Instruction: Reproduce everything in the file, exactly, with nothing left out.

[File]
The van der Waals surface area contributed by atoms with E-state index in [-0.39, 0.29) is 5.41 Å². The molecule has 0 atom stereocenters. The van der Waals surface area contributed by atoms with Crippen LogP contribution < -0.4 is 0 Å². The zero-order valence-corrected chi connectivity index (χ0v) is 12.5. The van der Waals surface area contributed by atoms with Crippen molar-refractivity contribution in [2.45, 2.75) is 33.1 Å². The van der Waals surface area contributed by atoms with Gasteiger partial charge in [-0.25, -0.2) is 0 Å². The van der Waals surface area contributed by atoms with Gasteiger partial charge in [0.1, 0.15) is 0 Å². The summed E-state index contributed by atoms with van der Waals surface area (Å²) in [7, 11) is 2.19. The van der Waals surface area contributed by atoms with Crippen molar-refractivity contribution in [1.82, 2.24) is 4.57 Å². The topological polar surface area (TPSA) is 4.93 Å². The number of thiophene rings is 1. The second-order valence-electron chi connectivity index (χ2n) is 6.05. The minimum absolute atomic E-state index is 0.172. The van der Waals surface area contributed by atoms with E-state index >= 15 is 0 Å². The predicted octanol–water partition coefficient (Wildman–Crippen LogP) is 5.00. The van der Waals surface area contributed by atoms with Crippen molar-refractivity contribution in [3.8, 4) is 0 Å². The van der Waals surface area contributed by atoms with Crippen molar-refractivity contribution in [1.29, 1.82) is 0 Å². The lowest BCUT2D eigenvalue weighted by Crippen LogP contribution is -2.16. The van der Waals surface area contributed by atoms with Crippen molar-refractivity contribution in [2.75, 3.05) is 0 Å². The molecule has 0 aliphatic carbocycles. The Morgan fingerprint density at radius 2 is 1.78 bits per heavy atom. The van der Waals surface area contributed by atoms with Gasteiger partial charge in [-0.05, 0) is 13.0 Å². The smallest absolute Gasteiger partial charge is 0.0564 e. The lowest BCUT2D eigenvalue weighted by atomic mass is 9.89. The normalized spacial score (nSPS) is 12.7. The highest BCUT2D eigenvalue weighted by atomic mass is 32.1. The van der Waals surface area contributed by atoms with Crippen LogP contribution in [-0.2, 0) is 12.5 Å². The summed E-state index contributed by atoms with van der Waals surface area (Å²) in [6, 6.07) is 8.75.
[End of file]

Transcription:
The van der Waals surface area contributed by atoms with E-state index in [-0.39, 0.29) is 5.41 Å². The molecule has 0 atom stereocenters. The van der Waals surface area contributed by atoms with Crippen LogP contribution < -0.4 is 0 Å². The zero-order valence-corrected chi connectivity index (χ0v) is 12.5. The van der Waals surface area contributed by atoms with Crippen molar-refractivity contribution in [2.45, 2.75) is 33.1 Å². The van der Waals surface area contributed by atoms with Gasteiger partial charge in [-0.25, -0.2) is 0 Å². The van der Waals surface area contributed by atoms with Gasteiger partial charge in [0.1, 0.15) is 0 Å². The summed E-state index contributed by atoms with van der Waals surface area (Å²) in [7, 11) is 2.19. The van der Waals surface area contributed by atoms with Crippen molar-refractivity contribution in [1.82, 2.24) is 4.57 Å². The topological polar surface area (TPSA) is 4.93 Å². The number of thiophene rings is 1. The second-order valence-electron chi connectivity index (χ2n) is 6.05. The minimum absolute atomic E-state index is 0.172. The van der Waals surface area contributed by atoms with E-state index >= 15 is 0 Å². The predicted octanol–water partition coefficient (Wildman–Crippen LogP) is 5.00. The van der Waals surface area contributed by atoms with Crippen molar-refractivity contribution in [3.8, 4) is 0 Å². The van der Waals surface area contributed by atoms with Crippen molar-refractivity contribution in [1.29, 1.82) is 0 Å². The lowest BCUT2D eigenvalue weighted by Crippen LogP contribution is -2.16. The van der Waals surface area contributed by atoms with Crippen molar-refractivity contribution in [2.75, 3.05) is 0 Å². The molecule has 0 aliphatic carbocycles. The Morgan fingerprint density at radius 2 is 1.78 bits per heavy atom. The van der Waals surface area contributed by atoms with Gasteiger partial charge in [-0.05, 0) is 13.0 Å². The smallest absolute Gasteiger partial charge is 0.0564 e. The lowest BCUT2D eigenvalue weighted by atomic mass is 9.89. The normalized spacial score (nSPS) is 12.7. The highest BCUT2D eigenvalue weighted by atomic mass is 32.1. The van der Waals surface area contributed by atoms with Crippen LogP contribution in [-0.2, 0) is 12.5 Å². The summed E-state index contributed by atoms with van der Waals surface area (Å²) in [6, 6.07) is 8.75.